photo credit: pineapple9995
I read an inordinate amount of material online in my field, primarily because it’s the only way to stay current ((by the time most books are published, ed tech is off and running in another direction)), but also because I enjoy it. I manage that through my Google Reader feed. I also listen to a lot of podcasts about education, teaching, and technology. Although I can keep up pretty well with the feed reader, I have a more difficult time with the podcasts. My favorite-don’t-miss-podcast is Steve Hargadon‘s (@stevehargadon) “The Future of Education” interview series. I learn so much from every session. However, each session is roughly 60 minutes long…. and my drive to/from work is about 20 minutes. A few weeks ago, I learned a pretty neat trick from a parent. Double time.
Did you know you can play your podcasts and audiobooks at different speeds on your iPhone/iPod? You can. That was news to me! It’s doubled the amount of listening I am able to do, and I’m starting to catch up with my podcast backlog. Here’s how:
- Open your podcast or audiobook.
- Locate the small box on the right under the play time bar that says “1x”.
- Press it to toggle between “1/2x” “1x” and “2x”.
- Play the podcast.
- Adjust the speed as necessary.
As an aside, this interview with Gary Stager@garystager was particularly interesting. Also, I quickly found that Gary speaks fast enough that I needed to take him off the “2x” mode, or else I missed things. You’ll notice that I started with teh 2x, and switched back to the 1x. It works most of the time.;)
One of the podcasts I listen to each week, without fail, is The Future of Education with Steve Hargadon (@stevehargadon). At the moment, I’m behind and therefore listening to interviews that aired weeks ago. I just finished listening to Matt Levinson speak about his book “From Fear to Facebook”. You can listen in iTunes, or by clicking on this link. [openbook booknumber=”ISBN:1564842703″ templatenumber=”1″]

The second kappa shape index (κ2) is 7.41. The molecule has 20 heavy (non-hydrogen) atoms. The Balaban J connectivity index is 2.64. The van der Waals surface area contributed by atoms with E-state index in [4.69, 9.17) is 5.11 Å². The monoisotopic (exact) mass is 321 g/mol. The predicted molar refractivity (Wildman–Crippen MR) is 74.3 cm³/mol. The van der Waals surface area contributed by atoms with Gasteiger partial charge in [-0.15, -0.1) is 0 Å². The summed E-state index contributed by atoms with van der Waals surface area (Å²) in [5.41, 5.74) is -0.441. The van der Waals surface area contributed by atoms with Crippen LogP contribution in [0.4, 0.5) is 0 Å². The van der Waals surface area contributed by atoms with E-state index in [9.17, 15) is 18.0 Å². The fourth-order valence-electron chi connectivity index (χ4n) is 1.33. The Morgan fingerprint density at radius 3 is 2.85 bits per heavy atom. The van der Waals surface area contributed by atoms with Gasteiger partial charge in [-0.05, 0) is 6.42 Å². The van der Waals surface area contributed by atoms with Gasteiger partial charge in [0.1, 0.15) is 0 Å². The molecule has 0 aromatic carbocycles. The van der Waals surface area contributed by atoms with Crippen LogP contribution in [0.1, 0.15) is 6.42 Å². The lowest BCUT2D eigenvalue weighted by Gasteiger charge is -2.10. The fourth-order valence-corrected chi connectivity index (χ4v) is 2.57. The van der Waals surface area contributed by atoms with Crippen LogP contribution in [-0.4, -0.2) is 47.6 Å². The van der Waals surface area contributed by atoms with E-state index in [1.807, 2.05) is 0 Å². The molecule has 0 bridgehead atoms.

I enjoyed hearing what Matt and his school learned in piloting a 1-to-1 laptop program with students. His commentary really drove home to me how wide the chasm is between how students view technology and how teachers often view it. Even in a school that evidently believes in the power of technology to drive education, there were some divergent views on privacy and including students in the decision making process. One thing I really applaud is the way they chose to take a behavior problem (hacking into the administrative areas) and turned that into an opportunity to provide programming classes for students who want to learn more.
My take-away? As a teacher, I need to work to bridge the gap in how I view and approach technology, and how students do so. I am preparing them for their future, and that involves staying current and thinking ahead.
[media-credit name=”stock.xchng” align=”alignleft” width=”300″]I regularly listen to podcasts in the car, yet I never take the time to reflect on them in writing. Sure, I think about the concepts and ideas discussed. Those morning bits percolate through my day, and I imagine myself trying something new I learned or make a great connection with a classroom issue because that aroma of learning is fresh. There is something about committing those thoughts and ideas to paper that gives me pause. Part of the problem stems from being conditioned to believe that everything you write must be a well-thought out, 5-paragraph essay. What a disservice we do to ourselves, and others, by bowing to this internal pressure and foregoing the experience of journalling our processing. From here on, expect to see musings from these podcasts here. I can guarantee there will be grammatical errors, poorly developed thoughts, and random commentary. However, I can also guarantee that in the process, I am learning, growing, and maturing as a thinker and educator.